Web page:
Server management woes continue

Although the server consolidation trend is slowly catching on, many companies still rely on distributed server environments for their networking needs. While distributed nets continue to grow, so too does the plethora of server management issues, a Toronto-based server management company recently discovered.

PlateSpin Inc., the makers of software lifecycle management software for server networks, commissioned a report which surveyed more that 1,300 IT professionals in hopes of understanding the points of pain when dealing with large server networks. Server Operations Management Research 2002 showed that, despite advancements in server hardware and application software technology, managing the infrastructure remains a challenge.

The study, conducted by a third-party independent research firm, revealed that software installation times for many common operating system and application combinations average eight hours per server. Server software deployments and migrations were rated as the most time-consuming and expertise-driven operations tasks.

Justin Shimoon, founder, president and CEO of SiteBrand Corp., agreed. The Ottawa-based ASP offers solutions for the marketing automation industry. SiteBrand operates approximately 10 servers within Canada and the United States and has found itself performing weekly patch updates to its software.

“Being that we are an ASP model and we are in the second year of our product (InSight), we continuously make changes to our solution,” Shimoon said. “One of the big points of pain for us was to distribute our software load across this distributed network fairly quickly.”

Shimoon also told ComputerWorld Canada that SiteBrand had a dedicated IT person on staff whose primary responsibility was managing the server prior to opting to implement PlateSpin’s server infrastructure management solution, the PlateSpin Operations Centre. Operations Centre is a software management system that enables IT departments to deploy and manage server software anywhere within a network using drag-and-drop functionality.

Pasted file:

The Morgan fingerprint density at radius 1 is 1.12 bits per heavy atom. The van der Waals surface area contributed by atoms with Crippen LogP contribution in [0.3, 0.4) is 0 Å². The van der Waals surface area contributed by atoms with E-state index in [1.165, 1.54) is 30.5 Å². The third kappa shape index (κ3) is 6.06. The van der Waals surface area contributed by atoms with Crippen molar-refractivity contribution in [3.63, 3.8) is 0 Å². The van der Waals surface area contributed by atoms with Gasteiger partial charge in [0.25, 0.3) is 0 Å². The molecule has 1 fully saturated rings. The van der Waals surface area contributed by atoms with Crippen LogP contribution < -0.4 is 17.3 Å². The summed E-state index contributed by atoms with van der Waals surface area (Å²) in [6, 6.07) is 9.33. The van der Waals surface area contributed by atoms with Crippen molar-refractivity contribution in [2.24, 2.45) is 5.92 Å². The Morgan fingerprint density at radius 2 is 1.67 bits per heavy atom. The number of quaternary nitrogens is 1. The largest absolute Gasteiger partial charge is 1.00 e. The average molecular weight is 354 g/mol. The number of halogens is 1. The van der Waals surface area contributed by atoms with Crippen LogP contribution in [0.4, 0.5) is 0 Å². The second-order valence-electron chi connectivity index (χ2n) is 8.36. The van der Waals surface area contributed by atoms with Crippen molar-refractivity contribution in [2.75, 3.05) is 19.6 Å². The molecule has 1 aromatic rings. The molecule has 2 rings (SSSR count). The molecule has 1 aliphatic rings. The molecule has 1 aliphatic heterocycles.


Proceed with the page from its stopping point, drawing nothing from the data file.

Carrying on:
“It was just a bad use of time and not cost-effective,” he added. “The same person can now go into a browser and load up the application and pretty much drag and drop the software loads onto certain servers. What we had to do in theory was spend about a day per update and now we are spending a couple of hours. That was a big component for us.”

Getting a true sense of the challenges of its customers like SiteBrand was a key driver for the server management study, said Mark Verdun, PlateSpin’s president and CEO.

“A lot of this information doesn’t exist and isn’t readily available in a format that allows us as a software vendor to better understand what the pain points are, how important they are and then in what order of priority would I want to go about solving these problems,” Verdun said. “What we found was that a lot of the research out there is more general or macro-oriented with large-scale trends. They don’t tend to speak to the specific pain points of how do you better manage or achieve better efficiency with one server infrastructure.”

Verdun said the study confirmed PlateSpin’s original suspicions but that he was surprised to discover server challenges were taking place within the majority of the enterprises surveyed.

“While people are trying to consolidate and manage infrastructure in a more centralized fashion, the reality is that it is still very distributed,” he explained. “Remote management is a big problem. Software deployment, in terms of initial systems set up, as well as patches and maintenance, is a big problem and takes hours, and in some cases days to configure.”

Laurie McCabe, vice-president of Boston-based research firm Summit Strategies, said companies are spending a lot of money in order to manage these complex server environments and are doing so inefficiently. She said an estimated 25 to 52 cents of every data-centre dollar is spent on keeping these systems up and running and warned that businesses cannot keep adding servers and throwing people into data centres.

“The PlateSpin solution is an antidote to some of this pain,” McCabe said. “It definitely hones in on the fact that there are all these issues in managing the hardware and software in the data centre, and that companies are really spending a lot of money to manage these (networks).”

The PlateSpin study is available for free online from

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Jim Love, Chief Content Officer, IT World Canada

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